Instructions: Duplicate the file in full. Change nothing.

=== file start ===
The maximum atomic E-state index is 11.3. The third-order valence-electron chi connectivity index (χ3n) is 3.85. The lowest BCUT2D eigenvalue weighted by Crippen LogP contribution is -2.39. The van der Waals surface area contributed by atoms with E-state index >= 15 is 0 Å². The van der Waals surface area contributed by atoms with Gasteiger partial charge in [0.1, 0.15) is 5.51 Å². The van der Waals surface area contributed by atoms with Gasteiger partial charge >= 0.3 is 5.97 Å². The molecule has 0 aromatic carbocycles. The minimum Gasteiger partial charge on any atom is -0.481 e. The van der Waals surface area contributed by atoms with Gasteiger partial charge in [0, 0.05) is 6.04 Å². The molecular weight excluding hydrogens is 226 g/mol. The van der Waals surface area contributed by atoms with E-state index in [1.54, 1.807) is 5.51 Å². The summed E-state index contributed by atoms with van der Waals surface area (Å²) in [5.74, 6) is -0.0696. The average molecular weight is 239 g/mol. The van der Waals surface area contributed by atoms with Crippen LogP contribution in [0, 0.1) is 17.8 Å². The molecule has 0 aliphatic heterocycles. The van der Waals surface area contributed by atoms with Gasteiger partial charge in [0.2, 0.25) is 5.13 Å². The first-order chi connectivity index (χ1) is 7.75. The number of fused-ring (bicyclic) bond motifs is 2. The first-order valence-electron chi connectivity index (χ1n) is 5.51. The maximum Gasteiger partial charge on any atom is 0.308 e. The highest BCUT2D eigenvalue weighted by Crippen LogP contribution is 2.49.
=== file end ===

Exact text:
The maximum atomic E-state index is 11.3. The third-order valence-electron chi connectivity index (χ3n) is 3.85. The lowest BCUT2D eigenvalue weighted by Crippen LogP contribution is -2.39. The van der Waals surface area contributed by atoms with E-state index >= 15 is 0 Å². The van der Waals surface area contributed by atoms with Gasteiger partial charge in [0.1, 0.15) is 5.51 Å². The van der Waals surface area contributed by atoms with Gasteiger partial charge >= 0.3 is 5.97 Å². The molecule has 0 aromatic carbocycles. The minimum Gasteiger partial charge on any atom is -0.481 e. The van der Waals surface area contributed by atoms with Gasteiger partial charge in [0, 0.05) is 6.04 Å². The molecular weight excluding hydrogens is 226 g/mol. The van der Waals surface area contributed by atoms with E-state index in [1.54, 1.807) is 5.51 Å². The summed E-state index contributed by atoms with van der Waals surface area (Å²) in [5.74, 6) is -0.0696. The average molecular weight is 239 g/mol. The van der Waals surface area contributed by atoms with Crippen LogP contribution in [0, 0.1) is 17.8 Å². The molecule has 0 aliphatic heterocycles. The van der Waals surface area contributed by atoms with Gasteiger partial charge in [0.2, 0.25) is 5.13 Å². The first-order chi connectivity index (χ1) is 7.75. The number of fused-ring (bicyclic) bond motifs is 2. The first-order valence-electron chi connectivity index (χ1n) is 5.51. The maximum Gasteiger partial charge on any atom is 0.308 e. The highest BCUT2D eigenvalue weighted by Crippen LogP contribution is 2.49.